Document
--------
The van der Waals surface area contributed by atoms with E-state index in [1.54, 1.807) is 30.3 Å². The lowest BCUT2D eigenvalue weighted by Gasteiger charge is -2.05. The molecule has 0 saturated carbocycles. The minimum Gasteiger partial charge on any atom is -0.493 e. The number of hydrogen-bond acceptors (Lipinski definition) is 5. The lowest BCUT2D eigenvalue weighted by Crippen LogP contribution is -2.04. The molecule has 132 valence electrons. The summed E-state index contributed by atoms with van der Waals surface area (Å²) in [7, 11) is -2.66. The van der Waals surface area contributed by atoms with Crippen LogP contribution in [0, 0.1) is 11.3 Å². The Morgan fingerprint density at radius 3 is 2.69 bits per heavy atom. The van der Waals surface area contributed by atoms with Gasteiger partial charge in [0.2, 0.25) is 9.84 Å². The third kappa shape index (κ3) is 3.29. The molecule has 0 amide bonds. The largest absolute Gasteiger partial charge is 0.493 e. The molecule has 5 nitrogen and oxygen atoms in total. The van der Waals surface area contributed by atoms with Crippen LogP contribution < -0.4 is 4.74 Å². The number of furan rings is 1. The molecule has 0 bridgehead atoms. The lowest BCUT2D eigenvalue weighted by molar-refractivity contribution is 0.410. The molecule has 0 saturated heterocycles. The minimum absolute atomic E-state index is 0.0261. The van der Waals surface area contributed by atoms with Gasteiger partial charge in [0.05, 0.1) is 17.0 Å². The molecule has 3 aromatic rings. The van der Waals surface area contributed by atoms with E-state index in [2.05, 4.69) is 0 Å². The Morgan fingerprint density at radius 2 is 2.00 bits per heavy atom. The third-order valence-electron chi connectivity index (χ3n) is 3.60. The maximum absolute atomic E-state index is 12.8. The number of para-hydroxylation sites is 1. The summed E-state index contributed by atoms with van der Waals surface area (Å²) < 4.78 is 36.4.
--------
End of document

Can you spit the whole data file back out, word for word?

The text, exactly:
The van der Waals surface area contributed by atoms with E-state index in [1.54, 1.807) is 30.3 Å². The lowest BCUT2D eigenvalue weighted by Gasteiger charge is -2.05. The molecule has 0 saturated carbocycles. The minimum Gasteiger partial charge on any atom is -0.493 e. The number of hydrogen-bond acceptors (Lipinski definition) is 5. The lowest BCUT2D eigenvalue weighted by Crippen LogP contribution is -2.04. The molecule has 132 valence electrons. The summed E-state index contributed by atoms with van der Waals surface area (Å²) in [7, 11) is -2.66. The van der Waals surface area contributed by atoms with Crippen LogP contribution in [0, 0.1) is 11.3 Å². The Morgan fingerprint density at radius 3 is 2.69 bits per heavy atom. The van der Waals surface area contributed by atoms with Gasteiger partial charge in [0.2, 0.25) is 9.84 Å². The third kappa shape index (κ3) is 3.29. The molecule has 0 amide bonds. The largest absolute Gasteiger partial charge is 0.493 e. The molecule has 5 nitrogen and oxygen atoms in total. The van der Waals surface area contributed by atoms with Crippen LogP contribution < -0.4 is 4.74 Å². The number of furan rings is 1. The molecule has 0 bridgehead atoms. The lowest BCUT2D eigenvalue weighted by molar-refractivity contribution is 0.410. The molecule has 0 saturated heterocycles. The minimum absolute atomic E-state index is 0.0261. The van der Waals surface area contributed by atoms with Gasteiger partial charge in [0.05, 0.1) is 17.0 Å². The molecule has 3 aromatic rings. The van der Waals surface area contributed by atoms with E-state index in [2.05, 4.69) is 0 Å². The Morgan fingerprint density at radius 2 is 2.00 bits per heavy atom. The third-order valence-electron chi connectivity index (χ3n) is 3.60. The maximum absolute atomic E-state index is 12.8. The number of para-hydroxylation sites is 1. The summed E-state index contributed by atoms with van der Waals surface area (Å²) < 4.78 is 36.4.